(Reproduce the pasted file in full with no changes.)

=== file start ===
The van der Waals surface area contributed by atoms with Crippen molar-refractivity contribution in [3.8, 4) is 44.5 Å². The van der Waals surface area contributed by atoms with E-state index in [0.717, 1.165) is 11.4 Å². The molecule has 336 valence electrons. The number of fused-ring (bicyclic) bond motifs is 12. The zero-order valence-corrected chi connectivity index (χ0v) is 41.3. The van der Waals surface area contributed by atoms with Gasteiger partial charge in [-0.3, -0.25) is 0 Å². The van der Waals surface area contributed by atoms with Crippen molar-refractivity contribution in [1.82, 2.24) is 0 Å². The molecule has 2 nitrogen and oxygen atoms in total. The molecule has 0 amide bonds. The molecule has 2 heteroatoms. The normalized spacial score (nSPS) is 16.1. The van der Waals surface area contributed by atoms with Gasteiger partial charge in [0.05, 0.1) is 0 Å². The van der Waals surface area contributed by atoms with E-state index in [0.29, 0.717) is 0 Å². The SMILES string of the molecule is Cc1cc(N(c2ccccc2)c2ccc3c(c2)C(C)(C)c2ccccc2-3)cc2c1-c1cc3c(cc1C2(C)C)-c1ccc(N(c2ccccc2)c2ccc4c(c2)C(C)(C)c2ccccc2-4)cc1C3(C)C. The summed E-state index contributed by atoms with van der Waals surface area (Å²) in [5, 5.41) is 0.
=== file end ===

The van der Waals surface area contributed by atoms with Crippen molar-refractivity contribution in [3.8, 4) is 44.5 Å². The van der Waals surface area contributed by atoms with E-state index in [0.717, 1.165) is 11.4 Å². The molecule has 336 valence electrons. The number of fused-ring (bicyclic) bond motifs is 12. The zero-order valence-corrected chi connectivity index (χ0v) is 41.3. The van der Waals surface area contributed by atoms with Gasteiger partial charge in [-0.3, -0.25) is 0 Å². The van der Waals surface area contributed by atoms with Crippen molar-refractivity contribution in [1.82, 2.24) is 0 Å². The molecule has 2 nitrogen and oxygen atoms in total. The molecule has 0 amide bonds. The molecule has 2 heteroatoms. The normalized spacial score (nSPS) is 16.1. The van der Waals surface area contributed by atoms with Gasteiger partial charge in [0.05, 0.1) is 0 Å². The van der Waals surface area contributed by atoms with E-state index in [0.29, 0.717) is 0 Å². The SMILES string of the molecule is Cc1cc(N(c2ccccc2)c2ccc3c(c2)C(C)(C)c2ccccc2-3)cc2c1-c1cc3c(cc1C2(C)C)-c1ccc(N(c2ccccc2)c2ccc4c(c2)C(C)(C)c2ccccc2-4)cc1C3(C)C. The summed E-state index contributed by atoms with van der Waals surface area (Å²) in [5, 5.41) is 0.